(Vayikra 14:1-15:33)


1. [Vayikra 14:34] “…and I will put the plague of tzara’at in a house of the land…”  The Talmud tells us that a house can get tzara’at as a result of theft that the people in the house did. Why is the house stricken, rather than the people in it?

2. Our tradition tells us that the disease of tzara’at comes on a person for the sin of “lashon hara”—saying negative things about someone for no constructive purpose. We don’t have the disease of tzara’at any more. Why not, and why do we, nonetheless, keep learning about it?

3. [Pesach]  The author of the Netivot Shalom (R.Sholom Noach Berezovsky 1911- 2000) tells us that the three regalim (Pesach, Shavuot and Sukkot) represent a personal process. Why must there be a process at all? Doesn’t the first step alone–freedom–bring joy?

4. [Pesach]   The Pesach seder is our main time for passing our tradition on to our children. Many of our customs at the Pesach seder are practiced in order to keep the children awake and interested. So it would seem that the best time for the seder would be during the day. However, we make the seder at night, in order to be like the “seder” and the liberation in Egypt. Why is it so important to be like the original experience, when it weakens the main purpose of the seder—the education of the children?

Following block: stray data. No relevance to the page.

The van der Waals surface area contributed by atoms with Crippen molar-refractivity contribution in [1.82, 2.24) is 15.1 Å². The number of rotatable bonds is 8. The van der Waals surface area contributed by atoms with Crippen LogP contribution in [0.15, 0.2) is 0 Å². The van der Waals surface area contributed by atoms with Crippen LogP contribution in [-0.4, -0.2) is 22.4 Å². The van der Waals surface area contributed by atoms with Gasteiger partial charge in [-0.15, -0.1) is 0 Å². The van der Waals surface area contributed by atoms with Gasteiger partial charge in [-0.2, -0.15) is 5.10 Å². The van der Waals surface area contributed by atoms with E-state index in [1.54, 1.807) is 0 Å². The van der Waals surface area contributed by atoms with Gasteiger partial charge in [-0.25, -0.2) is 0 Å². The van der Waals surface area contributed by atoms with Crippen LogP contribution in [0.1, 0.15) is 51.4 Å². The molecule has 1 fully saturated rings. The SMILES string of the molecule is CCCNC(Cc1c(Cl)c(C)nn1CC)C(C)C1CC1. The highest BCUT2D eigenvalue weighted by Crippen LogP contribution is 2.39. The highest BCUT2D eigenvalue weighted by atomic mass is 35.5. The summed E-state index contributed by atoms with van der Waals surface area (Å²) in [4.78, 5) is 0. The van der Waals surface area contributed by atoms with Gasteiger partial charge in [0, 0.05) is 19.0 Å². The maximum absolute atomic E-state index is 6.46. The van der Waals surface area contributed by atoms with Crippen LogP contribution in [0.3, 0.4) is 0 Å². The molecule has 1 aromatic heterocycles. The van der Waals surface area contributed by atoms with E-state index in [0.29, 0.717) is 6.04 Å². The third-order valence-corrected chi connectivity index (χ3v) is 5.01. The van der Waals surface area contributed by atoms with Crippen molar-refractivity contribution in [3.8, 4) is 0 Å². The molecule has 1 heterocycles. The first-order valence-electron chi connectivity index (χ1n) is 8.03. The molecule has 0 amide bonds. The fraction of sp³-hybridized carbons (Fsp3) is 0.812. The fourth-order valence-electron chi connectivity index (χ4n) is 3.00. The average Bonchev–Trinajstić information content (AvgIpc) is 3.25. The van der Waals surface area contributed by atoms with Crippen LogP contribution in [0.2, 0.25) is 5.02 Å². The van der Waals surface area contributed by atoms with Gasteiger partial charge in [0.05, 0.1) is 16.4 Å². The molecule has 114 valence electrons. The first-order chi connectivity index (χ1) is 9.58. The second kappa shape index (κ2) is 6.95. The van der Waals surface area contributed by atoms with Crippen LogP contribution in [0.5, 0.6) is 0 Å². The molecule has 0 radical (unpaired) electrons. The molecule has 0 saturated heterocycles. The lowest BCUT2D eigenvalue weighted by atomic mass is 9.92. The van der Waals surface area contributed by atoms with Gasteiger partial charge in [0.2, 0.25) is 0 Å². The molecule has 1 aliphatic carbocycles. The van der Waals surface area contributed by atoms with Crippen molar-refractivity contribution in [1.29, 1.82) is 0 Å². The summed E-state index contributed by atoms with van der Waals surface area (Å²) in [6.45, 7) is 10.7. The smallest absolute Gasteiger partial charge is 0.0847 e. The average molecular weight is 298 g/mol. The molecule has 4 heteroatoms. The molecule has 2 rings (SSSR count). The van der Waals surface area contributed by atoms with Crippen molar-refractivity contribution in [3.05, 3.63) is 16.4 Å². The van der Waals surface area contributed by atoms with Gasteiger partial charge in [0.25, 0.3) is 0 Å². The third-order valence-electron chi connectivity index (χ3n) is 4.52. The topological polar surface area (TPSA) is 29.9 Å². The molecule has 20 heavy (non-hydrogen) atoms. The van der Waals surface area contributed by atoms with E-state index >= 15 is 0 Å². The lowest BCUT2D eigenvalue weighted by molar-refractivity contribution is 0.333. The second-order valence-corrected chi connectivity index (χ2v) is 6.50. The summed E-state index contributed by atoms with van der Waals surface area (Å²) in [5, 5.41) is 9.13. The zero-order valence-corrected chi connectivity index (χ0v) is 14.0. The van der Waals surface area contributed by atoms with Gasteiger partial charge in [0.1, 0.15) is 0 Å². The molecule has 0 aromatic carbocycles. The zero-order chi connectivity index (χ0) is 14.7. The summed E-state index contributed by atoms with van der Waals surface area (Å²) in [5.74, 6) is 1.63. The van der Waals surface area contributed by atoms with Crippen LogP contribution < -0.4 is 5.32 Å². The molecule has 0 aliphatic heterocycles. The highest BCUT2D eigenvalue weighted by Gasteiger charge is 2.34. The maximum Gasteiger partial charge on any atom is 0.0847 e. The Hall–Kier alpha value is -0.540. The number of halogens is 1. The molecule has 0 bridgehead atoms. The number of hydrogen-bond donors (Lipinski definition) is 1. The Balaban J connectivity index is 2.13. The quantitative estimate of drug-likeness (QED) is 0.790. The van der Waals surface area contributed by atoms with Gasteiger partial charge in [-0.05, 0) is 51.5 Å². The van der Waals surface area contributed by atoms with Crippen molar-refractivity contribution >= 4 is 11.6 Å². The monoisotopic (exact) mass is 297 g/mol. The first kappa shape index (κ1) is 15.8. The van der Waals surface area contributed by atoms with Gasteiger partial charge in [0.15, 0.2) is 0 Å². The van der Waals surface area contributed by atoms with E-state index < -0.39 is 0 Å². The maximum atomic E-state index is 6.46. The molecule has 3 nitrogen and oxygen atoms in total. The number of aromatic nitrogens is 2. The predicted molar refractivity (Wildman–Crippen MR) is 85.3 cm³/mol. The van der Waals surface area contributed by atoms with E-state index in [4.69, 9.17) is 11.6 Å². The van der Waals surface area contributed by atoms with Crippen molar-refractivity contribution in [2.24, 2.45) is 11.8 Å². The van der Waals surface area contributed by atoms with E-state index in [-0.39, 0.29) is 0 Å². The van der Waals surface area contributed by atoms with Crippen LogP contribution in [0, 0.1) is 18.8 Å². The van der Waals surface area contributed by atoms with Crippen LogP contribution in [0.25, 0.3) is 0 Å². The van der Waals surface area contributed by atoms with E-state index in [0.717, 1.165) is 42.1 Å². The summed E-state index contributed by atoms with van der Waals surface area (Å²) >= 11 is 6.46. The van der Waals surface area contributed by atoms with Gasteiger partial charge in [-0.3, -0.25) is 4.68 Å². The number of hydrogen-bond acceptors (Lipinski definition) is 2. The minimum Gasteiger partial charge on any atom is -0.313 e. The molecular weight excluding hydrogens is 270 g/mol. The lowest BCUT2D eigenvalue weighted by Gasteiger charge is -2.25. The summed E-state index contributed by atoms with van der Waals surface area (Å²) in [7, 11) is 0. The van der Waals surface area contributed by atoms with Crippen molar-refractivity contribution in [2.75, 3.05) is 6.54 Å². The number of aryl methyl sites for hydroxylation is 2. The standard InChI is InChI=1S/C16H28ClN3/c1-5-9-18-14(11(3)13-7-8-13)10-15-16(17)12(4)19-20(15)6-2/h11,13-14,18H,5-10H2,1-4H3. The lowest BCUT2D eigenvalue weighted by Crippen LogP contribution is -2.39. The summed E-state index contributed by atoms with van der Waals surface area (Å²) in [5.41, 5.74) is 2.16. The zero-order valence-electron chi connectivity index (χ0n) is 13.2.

5. [Pesach] On the morning of the 14th of Nissan (the 8th of April this year), we burn our remaining chametz. Our tradition tells us that chametz represents the evil inclination and especially arrogance. However, being free from the negative things in our personalities doesn’t happen immediately–it is a process and sometimes a long one. What is the ceremony of the burning and immediate destruction of the chametz supposed to teach us?


[Vayikra 14:7] “And he will sprinkle upon the person who is purifying himself…”   Why does the pasuk say, “… who is purifying himself”, rather than “he who is being purified”?

The process of purification is not  passive. It is active. The impure person must help in his own purification through introspection and tshuvah.

Rabbi Meir Simcha HaKohen (1843 – 1926), Dvinsk, Lithuania

 This study page is dedicated to the memory of Gad Eliahu ben David and Kochava–Eli Zucker

And to the memory of Sarah Beila Kummer bat Yitzchak and Chana, Chaim Yosef Yechiel ben Eliyahu Kummer and Eliyahu and Margaret Kummer